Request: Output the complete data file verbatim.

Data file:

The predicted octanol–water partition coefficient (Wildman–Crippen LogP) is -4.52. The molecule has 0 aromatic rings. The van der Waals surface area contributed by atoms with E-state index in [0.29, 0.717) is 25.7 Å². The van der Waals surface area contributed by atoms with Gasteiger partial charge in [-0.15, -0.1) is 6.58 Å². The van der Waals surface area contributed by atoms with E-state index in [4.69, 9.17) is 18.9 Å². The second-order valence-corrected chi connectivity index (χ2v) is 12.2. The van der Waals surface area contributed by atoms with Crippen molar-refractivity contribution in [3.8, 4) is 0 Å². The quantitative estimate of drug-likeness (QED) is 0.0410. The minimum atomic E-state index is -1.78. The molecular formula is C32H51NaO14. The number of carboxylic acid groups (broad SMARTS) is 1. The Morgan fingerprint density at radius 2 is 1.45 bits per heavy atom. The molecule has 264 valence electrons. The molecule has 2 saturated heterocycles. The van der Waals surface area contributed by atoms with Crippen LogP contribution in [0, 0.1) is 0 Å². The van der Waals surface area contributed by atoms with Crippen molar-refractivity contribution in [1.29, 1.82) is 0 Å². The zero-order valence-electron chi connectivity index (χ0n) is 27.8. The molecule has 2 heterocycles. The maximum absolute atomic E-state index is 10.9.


The predicted octanol–water partition coefficient (Wildman–Crippen LogP) is -4.52. The molecule has 0 aromatic rings. The van der Waals surface area contributed by atoms with E-state index in [0.29, 0.717) is 25.7 Å². The van der Waals surface area contributed by atoms with Gasteiger partial charge in [-0.15, -0.1) is 6.58 Å². The van der Waals surface area contributed by atoms with E-state index in [4.69, 9.17) is 18.9 Å². The second-order valence-corrected chi connectivity index (χ2v) is 12.2. The van der Waals surface area contributed by atoms with Crippen molar-refractivity contribution in [3.8, 4) is 0 Å². The quantitative estimate of drug-likeness (QED) is 0.0410. The minimum atomic E-state index is -1.78. The molecular formula is C32H51NaO14. The number of carboxylic acid groups (broad SMARTS) is 1. The Morgan fingerprint density at radius 2 is 1.45 bits per heavy atom. The molecule has 264 valence electrons. The molecule has 2 saturated heterocycles. The van der Waals surface area contributed by atoms with Crippen LogP contribution in [0, 0.1) is 0 Å². The van der Waals surface area contributed by atoms with Crippen molar-refractivity contribution in [1.29, 1.82) is 0 Å². The zero-order valence-electron chi connectivity index (χ0n) is 27.8. The molecule has 2 heterocycles. The maximum absolute atomic E-state index is 10.9.